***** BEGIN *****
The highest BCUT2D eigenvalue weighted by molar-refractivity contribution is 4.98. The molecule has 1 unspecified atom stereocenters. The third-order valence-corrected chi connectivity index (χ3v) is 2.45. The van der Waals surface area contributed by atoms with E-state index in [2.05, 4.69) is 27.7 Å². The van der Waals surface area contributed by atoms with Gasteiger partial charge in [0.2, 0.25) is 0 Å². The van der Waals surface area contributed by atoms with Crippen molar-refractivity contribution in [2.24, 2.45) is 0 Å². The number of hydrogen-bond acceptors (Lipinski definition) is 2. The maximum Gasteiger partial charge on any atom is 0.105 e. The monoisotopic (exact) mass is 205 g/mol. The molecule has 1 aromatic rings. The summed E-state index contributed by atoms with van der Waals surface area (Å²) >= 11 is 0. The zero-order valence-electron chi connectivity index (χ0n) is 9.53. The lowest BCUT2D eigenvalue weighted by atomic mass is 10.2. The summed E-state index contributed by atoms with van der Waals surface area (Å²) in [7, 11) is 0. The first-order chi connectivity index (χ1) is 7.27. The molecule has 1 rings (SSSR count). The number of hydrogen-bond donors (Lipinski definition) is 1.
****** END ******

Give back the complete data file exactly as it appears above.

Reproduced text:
The highest BCUT2D eigenvalue weighted by molar-refractivity contribution is 4.98. The molecule has 1 unspecified atom stereocenters. The third-order valence-corrected chi connectivity index (χ3v) is 2.45. The van der Waals surface area contributed by atoms with E-state index in [2.05, 4.69) is 27.7 Å². The van der Waals surface area contributed by atoms with Gasteiger partial charge in [0.2, 0.25) is 0 Å². The van der Waals surface area contributed by atoms with Crippen molar-refractivity contribution in [2.24, 2.45) is 0 Å². The number of hydrogen-bond acceptors (Lipinski definition) is 2. The maximum Gasteiger partial charge on any atom is 0.105 e. The monoisotopic (exact) mass is 205 g/mol. The molecule has 1 aromatic rings. The summed E-state index contributed by atoms with van der Waals surface area (Å²) >= 11 is 0. The zero-order valence-electron chi connectivity index (χ0n) is 9.53. The lowest BCUT2D eigenvalue weighted by atomic mass is 10.2. The summed E-state index contributed by atoms with van der Waals surface area (Å²) in [7, 11) is 0. The first-order chi connectivity index (χ1) is 7.27. The molecule has 1 rings (SSSR count). The number of hydrogen-bond donors (Lipinski definition) is 1.